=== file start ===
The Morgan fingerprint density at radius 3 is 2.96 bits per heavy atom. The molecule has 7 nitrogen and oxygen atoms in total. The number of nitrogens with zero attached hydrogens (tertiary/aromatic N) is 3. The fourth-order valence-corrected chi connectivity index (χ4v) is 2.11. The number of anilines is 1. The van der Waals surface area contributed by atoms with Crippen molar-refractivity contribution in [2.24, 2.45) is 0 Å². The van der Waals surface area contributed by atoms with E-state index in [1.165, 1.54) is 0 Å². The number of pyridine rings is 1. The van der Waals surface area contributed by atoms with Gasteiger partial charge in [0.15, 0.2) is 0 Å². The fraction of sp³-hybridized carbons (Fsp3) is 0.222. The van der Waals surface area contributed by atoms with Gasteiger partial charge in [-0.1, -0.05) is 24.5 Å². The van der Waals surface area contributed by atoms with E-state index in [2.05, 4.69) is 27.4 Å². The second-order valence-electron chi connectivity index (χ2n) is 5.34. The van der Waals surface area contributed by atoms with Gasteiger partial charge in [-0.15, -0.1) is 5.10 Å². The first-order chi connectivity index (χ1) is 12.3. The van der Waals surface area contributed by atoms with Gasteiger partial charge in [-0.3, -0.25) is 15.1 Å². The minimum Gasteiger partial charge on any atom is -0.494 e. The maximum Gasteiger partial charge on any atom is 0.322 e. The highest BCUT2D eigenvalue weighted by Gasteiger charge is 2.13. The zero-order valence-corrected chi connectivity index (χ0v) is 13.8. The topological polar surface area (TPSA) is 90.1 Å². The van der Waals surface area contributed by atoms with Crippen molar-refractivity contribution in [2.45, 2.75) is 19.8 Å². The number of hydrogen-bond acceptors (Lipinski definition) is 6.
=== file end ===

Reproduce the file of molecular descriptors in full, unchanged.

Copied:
The Morgan fingerprint density at radius 3 is 2.96 bits per heavy atom. The molecule has 7 nitrogen and oxygen atoms in total. The number of nitrogens with zero attached hydrogens (tertiary/aromatic N) is 3. The fourth-order valence-corrected chi connectivity index (χ4v) is 2.11. The number of anilines is 1. The van der Waals surface area contributed by atoms with Crippen molar-refractivity contribution in [2.24, 2.45) is 0 Å². The van der Waals surface area contributed by atoms with E-state index in [1.165, 1.54) is 0 Å². The number of pyridine rings is 1. The van der Waals surface area contributed by atoms with Gasteiger partial charge in [0.15, 0.2) is 0 Å². The fraction of sp³-hybridized carbons (Fsp3) is 0.222. The van der Waals surface area contributed by atoms with Gasteiger partial charge in [-0.1, -0.05) is 24.5 Å². The van der Waals surface area contributed by atoms with E-state index in [2.05, 4.69) is 27.4 Å². The second-order valence-electron chi connectivity index (χ2n) is 5.34. The van der Waals surface area contributed by atoms with Gasteiger partial charge in [-0.15, -0.1) is 5.10 Å². The first-order chi connectivity index (χ1) is 12.3. The van der Waals surface area contributed by atoms with Gasteiger partial charge in [-0.3, -0.25) is 15.1 Å². The minimum Gasteiger partial charge on any atom is -0.494 e. The maximum Gasteiger partial charge on any atom is 0.322 e. The highest BCUT2D eigenvalue weighted by Gasteiger charge is 2.13. The zero-order valence-corrected chi connectivity index (χ0v) is 13.8. The topological polar surface area (TPSA) is 90.1 Å². The van der Waals surface area contributed by atoms with Crippen molar-refractivity contribution in [2.45, 2.75) is 19.8 Å². The number of hydrogen-bond acceptors (Lipinski definition) is 6.